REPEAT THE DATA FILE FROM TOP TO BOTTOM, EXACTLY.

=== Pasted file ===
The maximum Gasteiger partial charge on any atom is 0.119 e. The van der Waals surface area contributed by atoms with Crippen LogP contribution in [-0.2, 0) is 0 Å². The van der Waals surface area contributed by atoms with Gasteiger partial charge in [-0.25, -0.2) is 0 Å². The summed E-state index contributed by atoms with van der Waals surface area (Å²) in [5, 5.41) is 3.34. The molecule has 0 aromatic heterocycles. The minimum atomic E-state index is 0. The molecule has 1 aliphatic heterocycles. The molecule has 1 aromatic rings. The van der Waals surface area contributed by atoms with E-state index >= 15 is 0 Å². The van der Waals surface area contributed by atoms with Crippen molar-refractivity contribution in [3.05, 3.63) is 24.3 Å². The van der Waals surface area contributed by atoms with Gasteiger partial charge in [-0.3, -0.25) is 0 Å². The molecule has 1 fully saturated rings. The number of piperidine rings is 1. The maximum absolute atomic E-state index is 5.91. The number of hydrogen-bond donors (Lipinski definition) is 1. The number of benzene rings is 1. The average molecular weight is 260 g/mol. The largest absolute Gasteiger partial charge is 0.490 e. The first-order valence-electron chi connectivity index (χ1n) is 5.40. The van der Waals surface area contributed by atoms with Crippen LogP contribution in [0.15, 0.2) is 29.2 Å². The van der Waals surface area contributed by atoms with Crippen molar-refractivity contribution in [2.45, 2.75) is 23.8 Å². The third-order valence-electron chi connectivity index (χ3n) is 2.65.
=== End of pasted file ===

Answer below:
The maximum Gasteiger partial charge on any atom is 0.119 e. The van der Waals surface area contributed by atoms with Crippen LogP contribution in [-0.2, 0) is 0 Å². The van der Waals surface area contributed by atoms with Gasteiger partial charge in [-0.25, -0.2) is 0 Å². The summed E-state index contributed by atoms with van der Waals surface area (Å²) in [5, 5.41) is 3.34. The molecule has 0 aromatic heterocycles. The minimum atomic E-state index is 0. The molecule has 1 aliphatic heterocycles. The molecule has 1 aromatic rings. The van der Waals surface area contributed by atoms with E-state index >= 15 is 0 Å². The van der Waals surface area contributed by atoms with Crippen molar-refractivity contribution in [3.05, 3.63) is 24.3 Å². The van der Waals surface area contributed by atoms with Gasteiger partial charge in [-0.3, -0.25) is 0 Å². The molecule has 1 fully saturated rings. The number of piperidine rings is 1. The maximum absolute atomic E-state index is 5.91. The number of hydrogen-bond donors (Lipinski definition) is 1. The number of benzene rings is 1. The average molecular weight is 260 g/mol. The largest absolute Gasteiger partial charge is 0.490 e. The first-order valence-electron chi connectivity index (χ1n) is 5.40. The van der Waals surface area contributed by atoms with Crippen LogP contribution in [0.15, 0.2) is 29.2 Å². The van der Waals surface area contributed by atoms with Crippen molar-refractivity contribution in [2.45, 2.75) is 23.8 Å². The third-order valence-electron chi connectivity index (χ3n) is 2.65.